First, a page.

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Madison, Wis. – The newest employee at American Family Children’s Hospital has a big smile, a soft spot for kids and four legs.
Kiko, a two-year-old golden retriever from Georgia, arrived this week to work as a facility dog. She is professionally trained to work in healthcare settings and provide comfort to children during their treatment process.
Kiko will be the first dog in the new Canine Health And Medical Pals program, known as CHAMPs, at American Family Children’s Hospital. She is also the first facility dog in the state.
The program pairs a facility dog with a child life specialist, who is trained to be a facility dog handler, to provide customized interventions in conjunction with a coping plan for patients. For example, the dog might sit with a child as they get blood drawn or have a stressful procedure.
Kiko will live with Brianna Hampton, child life specialist, UW Health Kids, and come to work with her each day. Child life specialists are medically trained professionals who help patients and families navigate and cope with complex medical information during a stay at the hospital.
“Kiko has a very calming presence, and most kids are already familiar with dogs so she will be a great addition to our team,” said Hampton. “Kiko is the first facility dog in the state of Wisconsin. I am honored to work with her and can’t wait to get started.”
American Family Children’s Hospital is partnering with Canine Assistants for this program, a non-profit organization in Georgia that matches dogs to hospitals. In this partnership, the children’s hospital will receive two fully trained facility dogs to work as part of the child life team. The second dog will arrive in the spring of 2022. The name and breed of the second facility dog will be announced at that time.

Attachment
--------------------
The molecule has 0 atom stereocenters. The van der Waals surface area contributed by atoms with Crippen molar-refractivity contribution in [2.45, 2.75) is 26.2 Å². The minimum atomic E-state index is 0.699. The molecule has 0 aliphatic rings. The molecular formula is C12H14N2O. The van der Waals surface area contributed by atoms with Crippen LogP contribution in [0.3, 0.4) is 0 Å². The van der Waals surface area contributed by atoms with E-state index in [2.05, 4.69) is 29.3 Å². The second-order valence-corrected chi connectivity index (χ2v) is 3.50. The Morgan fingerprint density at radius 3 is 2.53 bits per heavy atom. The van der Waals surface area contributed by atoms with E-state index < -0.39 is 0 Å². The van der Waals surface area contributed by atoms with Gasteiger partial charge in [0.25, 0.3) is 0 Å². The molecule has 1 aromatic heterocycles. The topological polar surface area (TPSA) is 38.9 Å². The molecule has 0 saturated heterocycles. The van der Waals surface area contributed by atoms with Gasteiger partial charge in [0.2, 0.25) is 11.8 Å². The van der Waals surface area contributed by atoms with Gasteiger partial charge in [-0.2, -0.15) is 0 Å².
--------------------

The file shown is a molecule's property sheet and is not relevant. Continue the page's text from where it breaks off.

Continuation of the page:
This new facility dog program does not replace UW Health’s Pet Pals therapy program, which began in 1996. Pet Pals are dogs of volunteers that provide comfort and cuddle time during a patient visit in a group setting, two times a week for a short amount of time. Facility dogs are specifically trained and work a full 40 hours a week and are an intentional part of the child life team with very specific intervention and coping plans.
The program is funded entirely through philanthropic donations. Each dog has an individual sponsor. This program also includes a partnership with the UW School of Veterinary Medicine, which will take care of the dog’s medical and infection control needs.
Like any new employee, Kiko is getting used to her role and it will take some time for her to get acclimated. She will begin onboarding in October and should be going into patient rooms soon.